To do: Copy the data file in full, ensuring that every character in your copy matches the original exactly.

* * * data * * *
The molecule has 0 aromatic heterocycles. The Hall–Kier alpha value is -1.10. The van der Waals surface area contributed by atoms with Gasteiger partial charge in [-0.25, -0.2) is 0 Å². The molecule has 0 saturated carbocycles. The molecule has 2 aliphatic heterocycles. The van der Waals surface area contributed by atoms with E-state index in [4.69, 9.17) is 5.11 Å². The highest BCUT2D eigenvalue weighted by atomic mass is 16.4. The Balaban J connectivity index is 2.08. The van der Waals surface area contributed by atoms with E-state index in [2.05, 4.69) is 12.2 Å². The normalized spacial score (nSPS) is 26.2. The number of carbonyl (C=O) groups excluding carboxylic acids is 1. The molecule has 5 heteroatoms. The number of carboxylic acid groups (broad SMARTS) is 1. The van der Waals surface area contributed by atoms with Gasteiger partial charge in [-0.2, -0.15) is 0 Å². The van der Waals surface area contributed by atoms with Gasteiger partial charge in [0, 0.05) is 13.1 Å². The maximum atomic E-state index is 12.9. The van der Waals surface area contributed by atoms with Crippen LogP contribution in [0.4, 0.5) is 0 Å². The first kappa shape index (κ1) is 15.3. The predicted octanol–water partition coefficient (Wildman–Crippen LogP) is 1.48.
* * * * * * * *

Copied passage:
The molecule has 0 aromatic heterocycles. The Hall–Kier alpha value is -1.10. The van der Waals surface area contributed by atoms with Gasteiger partial charge in [-0.25, -0.2) is 0 Å². The molecule has 0 saturated carbocycles. The molecule has 2 aliphatic heterocycles. The van der Waals surface area contributed by atoms with E-state index in [4.69, 9.17) is 5.11 Å². The highest BCUT2D eigenvalue weighted by atomic mass is 16.4. The Balaban J connectivity index is 2.08. The van der Waals surface area contributed by atoms with E-state index in [2.05, 4.69) is 12.2 Å². The normalized spacial score (nSPS) is 26.2. The number of carbonyl (C=O) groups excluding carboxylic acids is 1. The molecule has 5 heteroatoms. The number of carboxylic acid groups (broad SMARTS) is 1. The van der Waals surface area contributed by atoms with Gasteiger partial charge in [-0.2, -0.15) is 0 Å². The van der Waals surface area contributed by atoms with Gasteiger partial charge in [0, 0.05) is 13.1 Å². The maximum atomic E-state index is 12.9. The van der Waals surface area contributed by atoms with Crippen LogP contribution in [0.4, 0.5) is 0 Å². The first kappa shape index (κ1) is 15.3. The predicted octanol–water partition coefficient (Wildman–Crippen LogP) is 1.48.